The Supreme Court has repeatedly found that the First Amendment is offended when courts award civil damages against people because of their speech. That is the story of New York Times v. Sullivan (1964), where the Court stopped the Alabama judiciary from using libel suits to stifle criticism of official racism. And it is the story of Hustler v. Falwell (1988), in which the Court denied fundamentalist preacher Jerry Falwell's tort damages against Larry Flynt and Hustler magazine for intentional infliction of emotional distress when the magazine published a truly outrageous pornographic cartoon parody starring Falwell and his mother. I know people who think that there must be a legal cause of action every time they are offended, but they should recall what Lenny Bruce said: "My parents came to America to be offensive!"

The only new factual wrinkle added by Snyder v. Phelps is the live protest at a funeral and this is the matter that the Court can usefully clarify for us. The proper resolution of this problem turns on the doctrine of "reasonable time, place, and manner restrictions" governing speech in public places. The Court has upheld such restrictions so that other social activities may proceed at the same time as civic protest. Thus, it's perfectly constitutional to stop issuing protest permits after 10:00 PM across from the White House so that the president's family can sleep, and the Court has upheld decibel restrictions for rock-and-roll rallies in Central Park to permit other Park activities, like nursery schools and Shakespeare performances, to go on at the same time.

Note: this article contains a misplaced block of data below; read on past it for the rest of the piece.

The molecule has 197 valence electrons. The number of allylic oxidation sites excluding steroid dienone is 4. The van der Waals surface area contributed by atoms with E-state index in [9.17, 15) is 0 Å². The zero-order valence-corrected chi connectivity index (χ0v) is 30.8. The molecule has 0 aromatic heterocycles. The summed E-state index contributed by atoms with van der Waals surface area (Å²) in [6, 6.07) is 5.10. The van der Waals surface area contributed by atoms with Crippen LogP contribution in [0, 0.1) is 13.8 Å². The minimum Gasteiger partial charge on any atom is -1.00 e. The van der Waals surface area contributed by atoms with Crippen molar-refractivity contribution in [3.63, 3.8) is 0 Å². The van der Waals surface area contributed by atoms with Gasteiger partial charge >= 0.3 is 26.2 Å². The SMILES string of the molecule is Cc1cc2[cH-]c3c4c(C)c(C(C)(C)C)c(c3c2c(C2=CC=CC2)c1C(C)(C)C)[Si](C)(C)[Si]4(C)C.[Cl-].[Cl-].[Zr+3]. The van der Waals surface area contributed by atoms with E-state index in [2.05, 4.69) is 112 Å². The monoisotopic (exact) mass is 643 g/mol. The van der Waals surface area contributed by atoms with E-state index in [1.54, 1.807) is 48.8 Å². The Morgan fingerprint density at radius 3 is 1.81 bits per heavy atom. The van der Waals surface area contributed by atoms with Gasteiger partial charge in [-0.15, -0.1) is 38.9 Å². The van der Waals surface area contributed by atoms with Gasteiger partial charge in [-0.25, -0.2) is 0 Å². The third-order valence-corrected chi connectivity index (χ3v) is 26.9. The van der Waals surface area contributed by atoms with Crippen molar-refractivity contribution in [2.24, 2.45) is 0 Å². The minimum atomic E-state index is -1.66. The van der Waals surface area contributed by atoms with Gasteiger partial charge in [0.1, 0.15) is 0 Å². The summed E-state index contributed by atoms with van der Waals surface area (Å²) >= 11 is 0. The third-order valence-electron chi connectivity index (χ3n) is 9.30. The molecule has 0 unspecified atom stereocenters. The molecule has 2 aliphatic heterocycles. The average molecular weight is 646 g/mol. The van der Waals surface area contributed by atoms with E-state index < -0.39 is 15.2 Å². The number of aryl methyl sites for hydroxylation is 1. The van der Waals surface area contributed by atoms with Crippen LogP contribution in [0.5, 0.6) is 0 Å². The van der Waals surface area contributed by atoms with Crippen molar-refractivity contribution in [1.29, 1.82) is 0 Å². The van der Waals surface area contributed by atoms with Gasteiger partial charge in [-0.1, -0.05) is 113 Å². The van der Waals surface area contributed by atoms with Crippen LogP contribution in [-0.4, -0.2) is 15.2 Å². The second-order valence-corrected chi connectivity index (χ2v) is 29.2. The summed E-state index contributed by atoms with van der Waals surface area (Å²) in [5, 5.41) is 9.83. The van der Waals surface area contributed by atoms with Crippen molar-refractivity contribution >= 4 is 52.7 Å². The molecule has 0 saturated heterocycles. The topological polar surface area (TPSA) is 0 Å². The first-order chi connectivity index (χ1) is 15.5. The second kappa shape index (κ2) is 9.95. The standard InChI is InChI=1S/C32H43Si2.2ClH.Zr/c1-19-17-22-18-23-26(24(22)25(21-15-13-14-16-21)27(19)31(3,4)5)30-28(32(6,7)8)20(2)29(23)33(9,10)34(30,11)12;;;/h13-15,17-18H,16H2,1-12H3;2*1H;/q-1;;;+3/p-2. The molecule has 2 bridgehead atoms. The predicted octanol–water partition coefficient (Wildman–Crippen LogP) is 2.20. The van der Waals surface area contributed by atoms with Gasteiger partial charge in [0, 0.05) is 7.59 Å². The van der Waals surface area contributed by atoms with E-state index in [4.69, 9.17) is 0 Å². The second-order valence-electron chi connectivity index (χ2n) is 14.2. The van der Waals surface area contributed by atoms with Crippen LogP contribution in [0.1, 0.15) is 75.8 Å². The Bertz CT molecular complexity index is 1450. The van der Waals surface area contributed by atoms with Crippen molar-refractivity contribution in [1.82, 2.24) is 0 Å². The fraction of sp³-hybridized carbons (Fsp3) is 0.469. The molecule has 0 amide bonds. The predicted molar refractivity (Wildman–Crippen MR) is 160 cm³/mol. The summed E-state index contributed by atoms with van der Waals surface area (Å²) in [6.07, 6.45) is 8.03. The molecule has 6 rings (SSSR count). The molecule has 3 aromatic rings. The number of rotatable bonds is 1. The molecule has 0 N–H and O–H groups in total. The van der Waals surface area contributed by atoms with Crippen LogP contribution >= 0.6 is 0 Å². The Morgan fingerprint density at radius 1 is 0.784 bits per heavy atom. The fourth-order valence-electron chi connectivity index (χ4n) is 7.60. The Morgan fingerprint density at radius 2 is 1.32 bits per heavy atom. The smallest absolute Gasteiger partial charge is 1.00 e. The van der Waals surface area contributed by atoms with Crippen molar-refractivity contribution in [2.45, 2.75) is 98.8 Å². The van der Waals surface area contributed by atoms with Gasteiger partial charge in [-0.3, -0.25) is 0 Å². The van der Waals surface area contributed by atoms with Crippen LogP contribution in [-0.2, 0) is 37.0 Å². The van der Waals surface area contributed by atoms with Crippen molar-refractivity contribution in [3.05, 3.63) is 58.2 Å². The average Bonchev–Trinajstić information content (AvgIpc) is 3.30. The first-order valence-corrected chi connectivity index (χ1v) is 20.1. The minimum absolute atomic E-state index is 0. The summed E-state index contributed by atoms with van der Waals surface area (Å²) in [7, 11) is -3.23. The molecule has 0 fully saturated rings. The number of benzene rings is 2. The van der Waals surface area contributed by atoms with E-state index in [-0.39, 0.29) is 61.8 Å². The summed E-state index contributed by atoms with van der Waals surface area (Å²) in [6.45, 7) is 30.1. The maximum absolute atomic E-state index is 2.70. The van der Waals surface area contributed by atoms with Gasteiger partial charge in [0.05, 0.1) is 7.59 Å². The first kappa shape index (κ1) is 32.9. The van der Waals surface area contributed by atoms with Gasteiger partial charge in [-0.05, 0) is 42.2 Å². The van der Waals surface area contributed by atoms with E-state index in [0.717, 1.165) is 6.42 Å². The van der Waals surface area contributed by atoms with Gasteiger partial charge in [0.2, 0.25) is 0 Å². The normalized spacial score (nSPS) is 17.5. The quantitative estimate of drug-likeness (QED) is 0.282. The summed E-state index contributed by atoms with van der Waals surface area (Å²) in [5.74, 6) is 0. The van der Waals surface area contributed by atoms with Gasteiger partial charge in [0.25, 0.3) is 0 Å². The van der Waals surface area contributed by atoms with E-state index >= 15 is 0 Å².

I believe that state legislatures and city councils have a compelling interest in passing laws that create a reasonable zone of quiet, solitude and solemnity around funerals. Such laws might impose physical distance requirements and sound regulations that are content and viewpoint-neutral but robust enough to prevent disturbance of the actual funeral service.

So the real question is whether the Rev. Phelps and company were lawfully in a public place when they picketed-and they were, having followed police orders and remained 1,000 feet away. Perhaps that rule of distance is not strict enough to prevent audible heckling and interruption of the memorial service. If so, we should figure out the specific rules we need to vindicate the powerful social interest in having funerals free of disruption. As a Maryland legislator, I would be delighted to work on such legislation.

In the meantime, however, we cannot silence the utterly annoying Rev. Phelps except by promoting the values that he despises. Indeed, his deranged prejudice against gays is best combated in society by removing discriminatory laws and policies that codify it -- like "don't ask, don't tell" -- rather than by authorizing everyone to sue when we are confronted by the ugly reality of other people's fanaticism.

[image via Burns!]